Roughly 56 million years ago, the planet was experiencing temperatures so hot and methane levels so high that no polar ice caps could form. For large cool-blooded reptiles like alligators and caimans, it was their time to thrive and soak up the sun. In fact, the conditions were so favorable that these early reptiles roamed as far north as northern Canada.

“The presence of a fossil caiman in the Devil’s Graveyard, about 1200 kilometers north of where caimans are found today, really says something about how different the climate of West Texas was in the middle Eocene”, said Kirk.

But one epoch later, in the Oligocene, the entire world was experiencing cooler temperatures, forcing many species that require warm and humid conditions into more restricted geographic ranges. Caiman populations, in particular, are now only found in South and Central America. Although, a small number of caimans have been found outside of this range and are thought to be invasive species.

“This caiman seems out of place,” said Brochu. “Caimans today are a South American radiation, and data from modern forms, including DNA, would suggest a very simple single origin from a North American ancestor. This new form, along with some older North American fossil caimans, suggests a far more complex early history with multiple crossings of the seaway that separated North and South America until fairly recently.”

There is even more to know about caiman history. Since the specimen was an incomplete skull, and far from a complete skeleton, paleontologists still have some knowledge gaps to fill about their relationships.

“If we can find another individual, we will get a better sense of its relationships, and it might be able to say something about what variation could be present in this taxon, or how they grow, or where else they might be found,” said Stocker. “This is a one and done kind of fossil right now. Hopefully there are more out there.”

MSU Texas’ DDRS gives researchers views to the past

By Kathy Floyd

Midwestern State University’s Dalquest Desert Research Station near the Big Bend area of West Texas has been a rich resource of fossils and scientific data for researchers not only from MSU Texas but from other universities as well. Dr. Christopher Kirk, Professor of Anthropology at UT, has conducted paleontological fieldwork in the Devil’s Graveyard Formation on the Dalquest site since 2005.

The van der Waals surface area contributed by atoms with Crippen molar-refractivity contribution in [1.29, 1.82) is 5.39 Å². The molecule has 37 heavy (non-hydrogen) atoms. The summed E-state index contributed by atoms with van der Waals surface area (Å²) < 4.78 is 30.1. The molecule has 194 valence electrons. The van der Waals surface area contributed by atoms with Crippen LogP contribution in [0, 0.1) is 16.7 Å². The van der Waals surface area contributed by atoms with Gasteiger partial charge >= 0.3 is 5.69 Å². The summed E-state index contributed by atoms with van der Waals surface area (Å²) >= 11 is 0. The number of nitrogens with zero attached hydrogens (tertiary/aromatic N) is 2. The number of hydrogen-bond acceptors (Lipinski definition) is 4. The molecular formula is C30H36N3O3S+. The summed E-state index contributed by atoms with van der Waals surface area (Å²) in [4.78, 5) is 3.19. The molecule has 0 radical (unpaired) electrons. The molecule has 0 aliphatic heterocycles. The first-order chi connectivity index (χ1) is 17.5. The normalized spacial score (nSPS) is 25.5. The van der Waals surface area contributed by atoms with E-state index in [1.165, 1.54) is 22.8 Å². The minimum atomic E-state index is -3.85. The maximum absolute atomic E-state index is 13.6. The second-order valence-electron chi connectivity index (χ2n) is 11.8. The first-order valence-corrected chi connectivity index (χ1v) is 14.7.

Dr. Walter Dalquest was professor of biology at MSU Texas from 1952-1984, and continued to work part time until his death in 2000. He originally bought two sections of the land for hunting in 1968. He would also collect small mammals, geodes, and agates. He realized the scientific value of the land and in 1996, he and his wife, Rose, donated the land to MSU Texas with the restriction that it be used only for scientific research by biologists and geologists. In 2004, Rose provided funds to purchase adjacent sections from the State of Texas.

Dr. Norman Horner, former Director of Natural Laboratories at MSU Texas, said that the site has some of the best early primate fossils of anywhere in the world. “That area of Texas was tropical and a prime habitat for the early development of primates 45-50 million years ago,” he said.

In 2016, Kirk and researchers from The University of Texas at Austin’s Jackson School of Geosciences found a new species of a legless lizard fossil and named it in honor of Texas and an MSU botanist. The “Lone Star” lizard's official name is Solastella cookei— the species name in honor of Biology Chair Dr. William Cook. Solastella is a Latinized form of “lone star.”

The primate fossils Diablomomys dalquesti and Mescalerolemur horneri were named in honor of the Dalquests and Horner. Diablo refers to the Devil’s Graveyard Formation and Omomys, a closely-related fossil primate. Mescalerolemur is derived from the Mescalero Apache Indians that were in the area and a primitive lemur. The species name honors Horner because of his assistance in allowing Kirk to work at the DDRS.

In 2019, a new family of spiders found on the DDRS was recognized by taxonomists. Myrmecicultor chihuahuensis was originally found in 1999 by one of Horner’s graduate students, Greg Broussard.